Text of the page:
2. I was in the misery of this new unsettlement when a

second blow came upon me. The Bishops, one after another, began to charge against me. It was a formal, determinate movement. This was the real understanding; that on which I had acted on the first appearance of Tract Ninety, had come to nought. I think the words which had then been used to me were, that " perhaps two or three of them might think it necessary to say something in their charges;" but by this time they had tided over the difficulty of the Tract, and there was no one to enforce the understanding. They went on in this way, directing charges at me, for three whole years. I recognized it as a condemnation; it was the only one that was in their power. . .

3. As if this were not enough, there came the affair of the Jerusalem Bishopric... At the very time that the Anglican Bishops were directing their censures upon me for avowing an approach to the Catholic Church not closer than I believed the Anglican formularies would allow, they were, on the other hand, fraternizing, by their act or by their sufferance, with Protestant bodies, and allowing them to put themselves under an Anglican Bishop, without any renunciation of their errors, or regard to their due reception of Baptism and Confirmation; while there was great reason to suppose that the said Bishop was intended to make converts from the orthodox Greeks and the schismatical Oriental bodies, by means of the influence of England. This was the third blow, which finally shattered my faith in the Anglican Church. That Church was not only forbidding any sympathy or concurrence with the Church of Rome, but it actually was courting an intercommunion with Protestant Prussia and the heresy of the Orientals. The Anglican Church might have the Apostolical succession, as had the Monophysites, but such acts as were in progress led me to the gravest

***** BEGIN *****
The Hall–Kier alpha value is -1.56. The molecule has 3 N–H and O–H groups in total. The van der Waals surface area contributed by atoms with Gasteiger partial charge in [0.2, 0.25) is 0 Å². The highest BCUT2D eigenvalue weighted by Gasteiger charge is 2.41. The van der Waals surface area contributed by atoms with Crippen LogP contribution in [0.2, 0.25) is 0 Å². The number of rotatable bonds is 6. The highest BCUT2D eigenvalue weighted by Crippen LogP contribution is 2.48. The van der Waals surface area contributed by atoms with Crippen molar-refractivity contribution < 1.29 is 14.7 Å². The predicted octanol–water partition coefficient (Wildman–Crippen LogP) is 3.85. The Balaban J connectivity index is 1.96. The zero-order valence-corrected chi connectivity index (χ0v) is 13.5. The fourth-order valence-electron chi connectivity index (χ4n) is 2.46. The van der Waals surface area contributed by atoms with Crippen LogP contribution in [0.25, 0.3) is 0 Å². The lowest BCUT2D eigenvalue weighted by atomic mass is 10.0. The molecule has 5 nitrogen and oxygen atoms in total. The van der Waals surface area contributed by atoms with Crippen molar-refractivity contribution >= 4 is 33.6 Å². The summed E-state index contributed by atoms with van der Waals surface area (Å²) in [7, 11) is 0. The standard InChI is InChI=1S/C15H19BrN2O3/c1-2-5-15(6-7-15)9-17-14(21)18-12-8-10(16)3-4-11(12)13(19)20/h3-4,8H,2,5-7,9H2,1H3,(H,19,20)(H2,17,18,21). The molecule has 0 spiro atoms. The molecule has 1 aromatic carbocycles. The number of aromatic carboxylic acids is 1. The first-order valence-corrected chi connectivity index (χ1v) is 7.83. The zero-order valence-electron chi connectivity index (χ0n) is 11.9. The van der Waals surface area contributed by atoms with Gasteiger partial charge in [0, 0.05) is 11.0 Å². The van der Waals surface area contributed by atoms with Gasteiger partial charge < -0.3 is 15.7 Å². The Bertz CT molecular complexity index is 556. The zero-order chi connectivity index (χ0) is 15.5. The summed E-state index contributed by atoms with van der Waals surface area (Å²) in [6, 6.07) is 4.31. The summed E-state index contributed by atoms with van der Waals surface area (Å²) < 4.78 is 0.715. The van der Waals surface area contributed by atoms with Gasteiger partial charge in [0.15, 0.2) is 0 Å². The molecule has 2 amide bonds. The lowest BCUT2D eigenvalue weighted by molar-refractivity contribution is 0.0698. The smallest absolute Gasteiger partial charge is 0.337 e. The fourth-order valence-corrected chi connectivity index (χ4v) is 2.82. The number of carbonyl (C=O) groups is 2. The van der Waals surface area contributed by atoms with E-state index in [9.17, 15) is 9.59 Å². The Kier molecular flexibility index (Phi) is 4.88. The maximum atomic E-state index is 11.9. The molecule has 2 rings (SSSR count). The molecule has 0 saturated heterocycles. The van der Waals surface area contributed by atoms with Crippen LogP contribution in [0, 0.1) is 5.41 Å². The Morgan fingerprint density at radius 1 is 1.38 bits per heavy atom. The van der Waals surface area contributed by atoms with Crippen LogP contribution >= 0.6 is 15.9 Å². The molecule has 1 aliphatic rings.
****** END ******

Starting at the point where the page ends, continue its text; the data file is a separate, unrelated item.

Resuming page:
suspicion, not that it would soon cease to be a Church, but that, since the 16th century, it had never been a Church all along. . .

Looking back two years afterwards, on the abovementioned and other acts, on the part of Anglican Ecclesiastical authorities, I observed: "Many a man might have held an abstract theory about the Catholic Church, to which it was difficult to adjust the Anglican,-might have admitted a suspicion, or even painful doubts, about the latter, yet never have been impelled onwards, had our rulers preserved the quiescence of former years; but it is the corroboration of a present, living, and energetic heterodoxy which realizes and makes them practical; it has been the recent speeches and acts of authorities, who had so long been tolerant of Protestant error, which have given to enquiry and to theory its force and its edge."